The Mystery of Apple Pay Octopus and iPhone 7 FeliCa Support

There are a few remaining fuzzy spots in the Apple Pay Octopus saga. The story I broke back in December from trusted sources clearly had a Chinese New Year release target. The story went dark but busted wide open again with the Apple Pay JSON server code leak on June 25 that made it absolutely clear Apple Pay Octopus would finally arrive with iOS 13. Octopus Cards Limited (OCL) had no choice but to issue a premature press release stating ‘Apple Pay Octopus is coming, more details soon’ and nothing else.

Why the delay? It clearly was not the Smart Octopus in Samsung Pay exclusivity window that ended in December 2018. We may never know the whole story but I suspect that iPhone 7 FeliCa support is one reason for the delay, but certainly not the only one.

It makes sense for Apple and OCL to release Octopus that can be used on as many Apple devices as possible, the bigger the potential user footprint, the better. Octopus will work on Apple global NFC devices: iPhone 8/X/Apple Watch 3 and later. The important question is how badly do Apple and OCL want to add iPhone 7/Apple Watch 2 to the supported device list?

I previously wrote that Apple announced iOS 13 Core NFC enhanced tag support (FeliCa, etc.) for (all) iPhone 7 devices and later at WWDC19, but this does not sync with Apple Pay Suica device requirements: Apple is telling developers that all iPhone 7 models are good for NFC Read/Write FeliCa but telling customers that only iPhone 7 JP models are good for NFC card emulation FeliCa.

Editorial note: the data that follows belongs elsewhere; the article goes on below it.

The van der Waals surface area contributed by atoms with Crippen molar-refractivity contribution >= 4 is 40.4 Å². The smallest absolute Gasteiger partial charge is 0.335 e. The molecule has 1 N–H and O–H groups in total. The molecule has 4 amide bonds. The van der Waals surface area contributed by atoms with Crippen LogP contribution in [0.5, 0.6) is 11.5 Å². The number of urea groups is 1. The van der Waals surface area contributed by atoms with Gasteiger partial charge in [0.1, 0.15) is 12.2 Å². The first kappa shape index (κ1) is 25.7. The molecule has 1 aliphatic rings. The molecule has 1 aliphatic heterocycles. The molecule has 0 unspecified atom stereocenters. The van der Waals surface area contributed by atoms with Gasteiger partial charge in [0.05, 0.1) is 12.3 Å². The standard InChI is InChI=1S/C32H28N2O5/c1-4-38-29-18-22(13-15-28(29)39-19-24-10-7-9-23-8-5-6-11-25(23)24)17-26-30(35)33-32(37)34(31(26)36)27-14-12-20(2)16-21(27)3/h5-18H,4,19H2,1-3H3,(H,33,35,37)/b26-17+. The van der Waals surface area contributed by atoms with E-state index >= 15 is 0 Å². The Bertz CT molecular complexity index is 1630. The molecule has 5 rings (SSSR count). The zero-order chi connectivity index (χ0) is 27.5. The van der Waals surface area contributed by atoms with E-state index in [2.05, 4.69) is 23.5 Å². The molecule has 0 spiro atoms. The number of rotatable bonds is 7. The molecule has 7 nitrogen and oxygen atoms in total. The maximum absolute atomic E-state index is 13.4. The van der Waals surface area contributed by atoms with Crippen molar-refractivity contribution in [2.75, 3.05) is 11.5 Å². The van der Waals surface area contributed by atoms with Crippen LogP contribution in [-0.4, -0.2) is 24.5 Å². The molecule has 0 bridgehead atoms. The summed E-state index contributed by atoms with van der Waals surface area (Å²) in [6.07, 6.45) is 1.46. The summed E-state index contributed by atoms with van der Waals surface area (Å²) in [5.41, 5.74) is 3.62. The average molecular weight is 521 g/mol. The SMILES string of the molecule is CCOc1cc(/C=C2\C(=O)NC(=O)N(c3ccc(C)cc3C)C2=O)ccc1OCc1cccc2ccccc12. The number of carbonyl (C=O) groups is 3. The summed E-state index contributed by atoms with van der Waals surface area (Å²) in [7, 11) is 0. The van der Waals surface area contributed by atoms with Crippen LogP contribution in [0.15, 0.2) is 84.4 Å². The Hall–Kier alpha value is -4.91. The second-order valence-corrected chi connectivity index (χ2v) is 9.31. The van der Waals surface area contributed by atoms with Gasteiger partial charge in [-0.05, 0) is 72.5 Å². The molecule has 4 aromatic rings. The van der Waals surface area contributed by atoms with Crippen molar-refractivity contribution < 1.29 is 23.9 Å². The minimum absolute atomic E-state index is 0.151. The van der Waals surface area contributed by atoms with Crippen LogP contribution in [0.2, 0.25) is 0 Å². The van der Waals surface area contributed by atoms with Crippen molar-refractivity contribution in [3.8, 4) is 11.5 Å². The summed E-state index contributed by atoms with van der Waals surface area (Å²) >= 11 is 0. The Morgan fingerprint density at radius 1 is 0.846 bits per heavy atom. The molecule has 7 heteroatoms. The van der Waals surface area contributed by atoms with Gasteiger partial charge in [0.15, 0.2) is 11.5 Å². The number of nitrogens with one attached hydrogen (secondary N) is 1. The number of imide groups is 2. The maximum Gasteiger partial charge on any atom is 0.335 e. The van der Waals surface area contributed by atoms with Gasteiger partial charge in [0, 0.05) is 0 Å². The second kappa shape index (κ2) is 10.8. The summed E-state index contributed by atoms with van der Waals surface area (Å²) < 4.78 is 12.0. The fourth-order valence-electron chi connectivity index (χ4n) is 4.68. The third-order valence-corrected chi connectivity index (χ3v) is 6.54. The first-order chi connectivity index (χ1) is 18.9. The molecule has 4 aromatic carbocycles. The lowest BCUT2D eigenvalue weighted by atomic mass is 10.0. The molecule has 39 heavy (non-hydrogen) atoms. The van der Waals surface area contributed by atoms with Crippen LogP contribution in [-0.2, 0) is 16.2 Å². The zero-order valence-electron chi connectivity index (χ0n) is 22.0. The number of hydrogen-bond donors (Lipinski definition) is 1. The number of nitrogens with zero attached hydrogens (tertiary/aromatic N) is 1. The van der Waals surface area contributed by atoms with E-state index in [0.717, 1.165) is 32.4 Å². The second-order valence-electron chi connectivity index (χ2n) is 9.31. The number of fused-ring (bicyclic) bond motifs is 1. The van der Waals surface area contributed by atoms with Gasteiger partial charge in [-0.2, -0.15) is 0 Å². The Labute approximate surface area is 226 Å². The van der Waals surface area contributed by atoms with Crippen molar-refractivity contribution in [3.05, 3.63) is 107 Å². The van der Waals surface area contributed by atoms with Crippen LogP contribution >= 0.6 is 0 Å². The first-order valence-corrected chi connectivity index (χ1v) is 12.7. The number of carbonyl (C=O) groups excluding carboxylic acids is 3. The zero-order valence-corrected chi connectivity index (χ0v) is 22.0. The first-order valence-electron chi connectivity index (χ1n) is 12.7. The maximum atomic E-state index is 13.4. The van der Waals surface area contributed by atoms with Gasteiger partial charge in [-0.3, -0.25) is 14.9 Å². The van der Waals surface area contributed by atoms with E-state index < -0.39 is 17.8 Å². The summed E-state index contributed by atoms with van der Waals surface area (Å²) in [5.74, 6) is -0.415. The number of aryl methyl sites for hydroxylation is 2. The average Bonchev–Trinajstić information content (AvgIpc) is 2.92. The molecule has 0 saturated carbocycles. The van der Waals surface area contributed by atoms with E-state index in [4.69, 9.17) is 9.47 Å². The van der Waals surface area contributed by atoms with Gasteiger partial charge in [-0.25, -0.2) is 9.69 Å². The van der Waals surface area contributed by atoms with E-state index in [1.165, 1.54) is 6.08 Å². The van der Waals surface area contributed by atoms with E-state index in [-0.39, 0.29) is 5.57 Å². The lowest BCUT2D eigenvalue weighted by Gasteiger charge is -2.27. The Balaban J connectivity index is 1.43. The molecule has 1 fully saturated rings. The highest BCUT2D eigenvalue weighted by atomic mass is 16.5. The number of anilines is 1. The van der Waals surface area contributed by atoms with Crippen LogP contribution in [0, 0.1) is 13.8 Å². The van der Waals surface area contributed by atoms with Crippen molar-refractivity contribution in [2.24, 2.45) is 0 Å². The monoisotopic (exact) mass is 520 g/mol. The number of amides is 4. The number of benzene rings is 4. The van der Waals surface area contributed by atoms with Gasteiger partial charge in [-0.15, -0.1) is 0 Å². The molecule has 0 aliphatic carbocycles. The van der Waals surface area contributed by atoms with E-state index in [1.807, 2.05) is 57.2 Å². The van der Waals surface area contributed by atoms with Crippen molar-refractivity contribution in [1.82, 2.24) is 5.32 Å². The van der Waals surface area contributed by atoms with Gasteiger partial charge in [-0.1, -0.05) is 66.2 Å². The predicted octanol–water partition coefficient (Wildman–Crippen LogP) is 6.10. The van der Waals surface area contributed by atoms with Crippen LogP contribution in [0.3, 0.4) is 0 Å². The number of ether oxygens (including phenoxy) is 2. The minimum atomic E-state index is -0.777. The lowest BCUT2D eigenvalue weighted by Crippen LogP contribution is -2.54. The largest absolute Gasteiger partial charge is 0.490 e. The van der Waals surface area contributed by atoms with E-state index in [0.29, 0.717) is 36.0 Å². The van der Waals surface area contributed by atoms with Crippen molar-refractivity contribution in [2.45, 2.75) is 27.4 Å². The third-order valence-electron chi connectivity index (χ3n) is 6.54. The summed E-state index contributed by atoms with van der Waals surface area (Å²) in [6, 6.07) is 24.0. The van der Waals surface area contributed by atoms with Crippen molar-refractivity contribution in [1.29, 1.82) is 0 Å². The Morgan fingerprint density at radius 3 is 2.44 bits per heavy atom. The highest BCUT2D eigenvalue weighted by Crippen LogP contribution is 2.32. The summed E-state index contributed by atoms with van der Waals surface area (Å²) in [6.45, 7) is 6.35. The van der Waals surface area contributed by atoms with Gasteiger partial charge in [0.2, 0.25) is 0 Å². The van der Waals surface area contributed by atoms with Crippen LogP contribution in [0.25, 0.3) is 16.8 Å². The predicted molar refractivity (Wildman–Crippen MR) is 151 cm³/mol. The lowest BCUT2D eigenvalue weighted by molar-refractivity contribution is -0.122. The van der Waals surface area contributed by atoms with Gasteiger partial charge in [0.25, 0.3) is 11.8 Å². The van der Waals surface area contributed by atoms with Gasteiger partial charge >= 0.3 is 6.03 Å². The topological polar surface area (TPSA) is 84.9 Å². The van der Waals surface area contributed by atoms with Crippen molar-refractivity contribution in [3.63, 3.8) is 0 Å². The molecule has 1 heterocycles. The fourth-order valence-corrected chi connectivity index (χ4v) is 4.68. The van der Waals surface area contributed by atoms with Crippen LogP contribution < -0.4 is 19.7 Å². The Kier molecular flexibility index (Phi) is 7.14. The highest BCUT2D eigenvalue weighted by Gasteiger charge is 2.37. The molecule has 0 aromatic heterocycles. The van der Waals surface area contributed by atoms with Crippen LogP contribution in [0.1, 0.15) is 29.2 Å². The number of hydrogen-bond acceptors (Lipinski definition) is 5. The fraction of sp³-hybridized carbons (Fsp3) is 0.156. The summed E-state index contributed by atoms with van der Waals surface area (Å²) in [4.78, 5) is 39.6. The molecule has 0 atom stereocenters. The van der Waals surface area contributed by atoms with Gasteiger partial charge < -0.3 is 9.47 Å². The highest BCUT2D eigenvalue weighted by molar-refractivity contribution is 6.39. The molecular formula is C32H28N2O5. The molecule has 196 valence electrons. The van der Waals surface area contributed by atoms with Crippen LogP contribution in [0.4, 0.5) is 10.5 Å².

In a later post I quoted FeliCa Dude:

There are millions of NFC-F phones and devices outside Japan. That is because Type A and FeliCa are core requirements for NFC certification. If a phone supports NFC, it supports FeliCa.
What is required to be compatible with most payment terminals in Japan is an Osaifu-Keitai provisioned secure element: that can be a SWP-enabled SIM card (not available yet), the Mobile FeliCa chipset with embedded SE, or an iPhone 7 provisioned for Osaifu-Keitai.
The international iPhone 7s can do basic FeliCa read/write without encryption, because they embed a FeliCa-capable CLF <contactless frontend>. Apple has chosen not to provision them with Osaifu-Keitai keys, probably to avoid paying royalties to FeliCa Networks for each device.

This sparked some fascinating comments from Twitter user Lukas and, lo and behold, the very FeliCa Dude himself, an unexpected and pleasant surprise:

As always, the Dude delivers. Abide in the Dude, his knowledge and keen insight on all things NFC contactless and FeliCa is without peer. In a nutshell this means that OCL could offer Apple Pay Octopus on all iPhone 7 and Apple Watch Series 2 devices and add them to the Global NFC Apple device list…but will they? If OCL and Apple can supply the necessary keys in the over the air (OTA) iOS 13 release via the in-house Apple FeliCa keys server, all the better. Either way I think we will find out very soon, possibly as a ‘Apple Pay Octopus coming to Hong Kong’ side mention in the Apple Card release press kit.